I add another day to these three because it so important, and because the Church has underemphasized it in recent generations: the Ascension. After all, God’s “favorite Bible verse”, Psalm 110:1,2 anticipates it:
Psalm 110:1 The LORD says to my Lord:
“Sit at my right hand,
until I make your enemies your footstool.”
At Pentecost, Peter declared to Jerusalem that this Psalm was fulfilled by Christ in his Ascension. And it was upon this truth that he made his truth-claim: that Jesus is more than the Christ, the Messiah, who saves - he is also Lord, period (Acts 2:36). This should remind us of the truth that Jesus says we are to believe, that is the basis for our fulfilling the Great Commission:
Matthew 28:18 “All authority in heaven and on earth has been given to me . . .”
So then, the Ascension is a pillar truth upon which all our service to Jesus now rests. We serve him in confidence that wherever we go, he is Lord.
Now I would add one more “feast,” and this addition is one part imitation, one part pragmatism, and one part “just cuz”: a “love feast,” celebrated in the doldrums of the first quarter of the year. It is imitation, because clearly the early church enjoyed “love feasts” (Acts 2:46; Jude 12; perhaps 1 Cor. 11:33-34). And it is pragmatic, because there are no other feasts during this time of the year. And it is “just cuz,” because, well, just because.
Should there be others? For instance, Thanksgiving? Is it good for Christians to stop and give gratitude to the Lord? Of course - why not? What about Palm Sunday? I could very easily be talked into that day being a feast day, too. But the four pillar days, in my view, are Christmas, Easter, the Ascension, and Pentecost.
Let’s Get This Party Started
So how should they be celebrated?
Well, if you haven’t caught on by now: with a feast. Sometimes that’s a special meal during the week (Christmas, Ascension), or it’s expected that every household with have their own feast and invite others (Easter, Pentecost). But regardless, we mean “feast”: friends and family sitting around the same table, enjoying good food and each other’s company, and all of it in joyful remembrance of and gratitude to the Lord.
Those two words point to a way of celebrating that we have largely lost. There used to exist a word, closely related to “solemn”, that comprehended how we think of “solemn”, and yet at the same time denoted a “celebration.” A weighty happiness, you might say. The best modern equivalent that I can think of is a graduation: it is both a solemn ritual and a happy, celebratory occasion. That’s the tone that we should aim for in these feasts: on the one hand, feeling the glorious weight of what God has done; and at the same time feeling a light joy that it is done.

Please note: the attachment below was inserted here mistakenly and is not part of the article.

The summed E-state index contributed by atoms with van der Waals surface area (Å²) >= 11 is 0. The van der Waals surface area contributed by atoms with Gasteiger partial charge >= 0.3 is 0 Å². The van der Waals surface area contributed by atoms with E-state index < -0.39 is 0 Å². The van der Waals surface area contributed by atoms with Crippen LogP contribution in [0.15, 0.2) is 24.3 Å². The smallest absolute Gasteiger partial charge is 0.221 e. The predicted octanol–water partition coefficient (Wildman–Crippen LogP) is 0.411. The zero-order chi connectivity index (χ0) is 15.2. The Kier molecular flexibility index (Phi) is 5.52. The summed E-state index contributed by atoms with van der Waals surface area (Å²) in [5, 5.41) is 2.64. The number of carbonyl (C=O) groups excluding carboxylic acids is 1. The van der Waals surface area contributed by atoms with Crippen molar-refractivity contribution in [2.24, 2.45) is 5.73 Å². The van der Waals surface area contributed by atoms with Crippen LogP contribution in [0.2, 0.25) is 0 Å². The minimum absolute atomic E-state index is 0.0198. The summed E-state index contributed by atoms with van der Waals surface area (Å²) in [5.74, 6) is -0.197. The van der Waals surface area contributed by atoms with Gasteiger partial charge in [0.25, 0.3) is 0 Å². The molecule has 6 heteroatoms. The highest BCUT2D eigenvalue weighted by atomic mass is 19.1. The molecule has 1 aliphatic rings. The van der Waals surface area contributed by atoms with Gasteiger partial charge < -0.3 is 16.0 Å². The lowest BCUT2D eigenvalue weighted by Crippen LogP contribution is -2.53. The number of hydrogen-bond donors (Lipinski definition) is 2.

You can capture something of this dual feeling in Nehemiah 8:9-12. Ezra has read the forgotten Law to the people, and it happens to be on the day of the Feast of Trumpets (Neh. 8:2). Then all the people wept and grieved, for how they had not kept the Law (9). But then Nehemiah reassures them - this day is “holy to our Lord” (10-11), which feels weighty. But because it is holy to God, the people must not weep, but must celebrate, by feasting (12).
This passage brings us to the heart of why God must want His people to celebrate:
Neh. 8:10 . . . for the joy of the LORD is your strength.
More than that, God is most glorified by His people’s joy:
Psalm 22:3 Yet you are holy,
enthroned on the praises of Israel.
Joy inherently points a bright finger on the object of the joy. So our joy in our God is both the thing that strengthens us and enables us to endure to the end, and it is the means by which God gets the most glory from our lives. What matters most is not the relative greatness of our sacrifices, but the greatness of the God for whom we sacrifice, portrayed in our joy.
Our God is a happy God, in Himself. Thus He rejoices as His people join Him in His own joy about Himself.
So then, lastly, there should be singing at these feasts: hearty, full-throated singing, that both remembers the cosmic truths at hand, and that incites us to deep-hearted joy.
“To God be the glory . . . Great things He has done! . . .”
This view is called “soft supercessionism.” I hold this view because of other in-your-face not-coincidences: why did Jesus choose twelve apostles? Why not three or seven? However, notice above that I did not say that the church “replaces” ethnic Israel. Instead, “soft supercessionism” believes three things at once: 1) that the church is God’s people in this age, not ethnic Israel; 2) this is because “Israel” is now Christ, and whoever is “in him”, by faith, and yet 3) God is not done with ethnic Israel and will “graft them back into” the one olive tree, at the end of time (Romans 11:23-24).
So called because of how often it is referenced in the New Testament, and for the crucial, pillar truths it undergirds.